Accordingly, there exists a need for a metallization material which is co-fireable with most commercially available ceramic materials, and is solderable for attaching components subsequent to the manufacturing of the ceramic substrate. Further, the metallization material should also be adapted to have good adhesion to the outside of the ceramic package, discouraging peeling or flaking off of the deposited material.

BRIEF DESCRIPTION OF THE DRAWINGS

FIG. 1 is a cross-sectional view of a multilayered ceramic device package in accordance with the invention; and

FIG. 2 is a bar chart illustrating the adhesion strength, in kg, for various metallization materials prepared in accordance with the instant invention.

DETAILED DESCRIPTION OF THE PREFERRED EMBODIMENT

While the specification concludes with claims defining the features of the invention that are regarded as novel, it is believed that the invention will be better understood from a consideration of the following description in conjunction with the drawing figures, in which like reference numerals are carried forward.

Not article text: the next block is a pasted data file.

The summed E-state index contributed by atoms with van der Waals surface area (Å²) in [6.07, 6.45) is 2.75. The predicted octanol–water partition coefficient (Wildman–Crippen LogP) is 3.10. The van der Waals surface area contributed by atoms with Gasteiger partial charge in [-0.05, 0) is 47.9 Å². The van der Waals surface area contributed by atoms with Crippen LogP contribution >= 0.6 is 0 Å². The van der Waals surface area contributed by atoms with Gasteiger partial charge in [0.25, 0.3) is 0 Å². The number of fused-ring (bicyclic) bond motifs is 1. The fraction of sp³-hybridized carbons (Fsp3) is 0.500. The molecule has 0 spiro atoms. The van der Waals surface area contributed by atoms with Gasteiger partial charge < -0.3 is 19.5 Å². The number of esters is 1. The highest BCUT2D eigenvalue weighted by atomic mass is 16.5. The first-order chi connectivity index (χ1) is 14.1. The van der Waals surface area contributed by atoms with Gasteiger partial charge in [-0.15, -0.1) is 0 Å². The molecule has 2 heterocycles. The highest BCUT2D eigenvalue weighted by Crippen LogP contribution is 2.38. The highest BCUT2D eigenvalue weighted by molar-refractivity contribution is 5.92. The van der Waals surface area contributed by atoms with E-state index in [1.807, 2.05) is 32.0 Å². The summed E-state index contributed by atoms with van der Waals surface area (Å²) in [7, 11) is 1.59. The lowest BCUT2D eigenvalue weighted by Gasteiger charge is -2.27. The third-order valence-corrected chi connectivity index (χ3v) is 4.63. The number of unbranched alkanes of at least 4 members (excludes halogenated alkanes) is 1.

The instant invention relates to metallization materials for use with ceramic substrates used in, for example, the semiconductor circuit industry. The materials disclosed herein are intended primarily for use as external metallization layers. The materials may however also be advantageously employed for current carrying layer applications.

Conventional ceramic materials are available from numerous companies, such as, for example, DuPont, which provides a ceramic system known as the GREEN TAPE™ system of ceramic materials. In this case, a spool of uncured (hence, GREEN) ceramic material is provided so that it may be sized and shaped for a particular ceramic substrate application. The specific ceramic materials are disclosed in, for example, U.S. Pat. Nos. 4,752,531 and 4,654,095. A plurality of conductive leads and/or vias may be formed on and/or through the substrate in order to effect electrical communication between various portions of the ceramic substrate. The electrical leads and vias are plated with a silver paste which may be screen printed on to the ceramic substrate, immediately prior to firing (curing) the green ceramic material.